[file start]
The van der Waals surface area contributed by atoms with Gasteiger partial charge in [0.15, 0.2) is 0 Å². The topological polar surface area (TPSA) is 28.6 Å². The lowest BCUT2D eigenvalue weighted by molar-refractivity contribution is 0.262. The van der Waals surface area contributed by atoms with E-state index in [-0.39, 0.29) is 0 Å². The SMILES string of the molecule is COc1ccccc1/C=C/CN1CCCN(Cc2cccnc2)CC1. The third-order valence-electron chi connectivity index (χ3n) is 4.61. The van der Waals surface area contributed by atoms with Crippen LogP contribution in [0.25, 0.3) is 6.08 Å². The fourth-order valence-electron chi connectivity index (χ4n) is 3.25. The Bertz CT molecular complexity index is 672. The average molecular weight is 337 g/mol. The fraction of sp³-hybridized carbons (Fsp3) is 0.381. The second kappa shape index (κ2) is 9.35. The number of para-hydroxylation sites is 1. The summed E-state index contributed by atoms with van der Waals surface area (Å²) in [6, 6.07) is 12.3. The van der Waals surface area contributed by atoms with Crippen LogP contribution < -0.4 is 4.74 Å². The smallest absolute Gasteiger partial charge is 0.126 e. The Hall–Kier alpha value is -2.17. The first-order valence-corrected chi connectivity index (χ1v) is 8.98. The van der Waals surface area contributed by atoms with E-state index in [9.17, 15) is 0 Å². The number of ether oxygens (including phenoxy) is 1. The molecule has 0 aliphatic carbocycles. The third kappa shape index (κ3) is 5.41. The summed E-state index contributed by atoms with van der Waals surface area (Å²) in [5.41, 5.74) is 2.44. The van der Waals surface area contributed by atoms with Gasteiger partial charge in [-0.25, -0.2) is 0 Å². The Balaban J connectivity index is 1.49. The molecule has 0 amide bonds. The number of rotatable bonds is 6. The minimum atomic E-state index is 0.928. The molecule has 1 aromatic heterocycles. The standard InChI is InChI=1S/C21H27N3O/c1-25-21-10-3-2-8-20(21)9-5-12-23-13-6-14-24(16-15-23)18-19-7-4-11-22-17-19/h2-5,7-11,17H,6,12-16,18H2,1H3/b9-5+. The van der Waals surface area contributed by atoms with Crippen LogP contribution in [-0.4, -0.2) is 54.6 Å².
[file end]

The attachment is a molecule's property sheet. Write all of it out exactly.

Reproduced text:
The van der Waals surface area contributed by atoms with Gasteiger partial charge in [0.15, 0.2) is 0 Å². The topological polar surface area (TPSA) is 28.6 Å². The lowest BCUT2D eigenvalue weighted by molar-refractivity contribution is 0.262. The van der Waals surface area contributed by atoms with E-state index in [-0.39, 0.29) is 0 Å². The SMILES string of the molecule is COc1ccccc1/C=C/CN1CCCN(Cc2cccnc2)CC1. The third-order valence-electron chi connectivity index (χ3n) is 4.61. The van der Waals surface area contributed by atoms with Crippen LogP contribution in [0.25, 0.3) is 6.08 Å². The fourth-order valence-electron chi connectivity index (χ4n) is 3.25. The Bertz CT molecular complexity index is 672. The average molecular weight is 337 g/mol. The fraction of sp³-hybridized carbons (Fsp3) is 0.381. The second kappa shape index (κ2) is 9.35. The number of para-hydroxylation sites is 1. The summed E-state index contributed by atoms with van der Waals surface area (Å²) in [6, 6.07) is 12.3. The van der Waals surface area contributed by atoms with Crippen LogP contribution < -0.4 is 4.74 Å². The smallest absolute Gasteiger partial charge is 0.126 e. The Hall–Kier alpha value is -2.17. The first-order valence-corrected chi connectivity index (χ1v) is 8.98. The van der Waals surface area contributed by atoms with E-state index in [9.17, 15) is 0 Å². The number of ether oxygens (including phenoxy) is 1. The molecule has 0 aliphatic carbocycles. The third kappa shape index (κ3) is 5.41. The summed E-state index contributed by atoms with van der Waals surface area (Å²) in [5.41, 5.74) is 2.44. The van der Waals surface area contributed by atoms with Gasteiger partial charge in [-0.25, -0.2) is 0 Å². The Balaban J connectivity index is 1.49. The molecule has 0 amide bonds. The number of rotatable bonds is 6. The minimum atomic E-state index is 0.928. The molecule has 1 aromatic heterocycles. The standard InChI is InChI=1S/C21H27N3O/c1-25-21-10-3-2-8-20(21)9-5-12-23-13-6-14-24(16-15-23)18-19-7-4-11-22-17-19/h2-5,7-11,17H,6,12-16,18H2,1H3/b9-5+. The van der Waals surface area contributed by atoms with Crippen LogP contribution in [-0.4, -0.2) is 54.6 Å².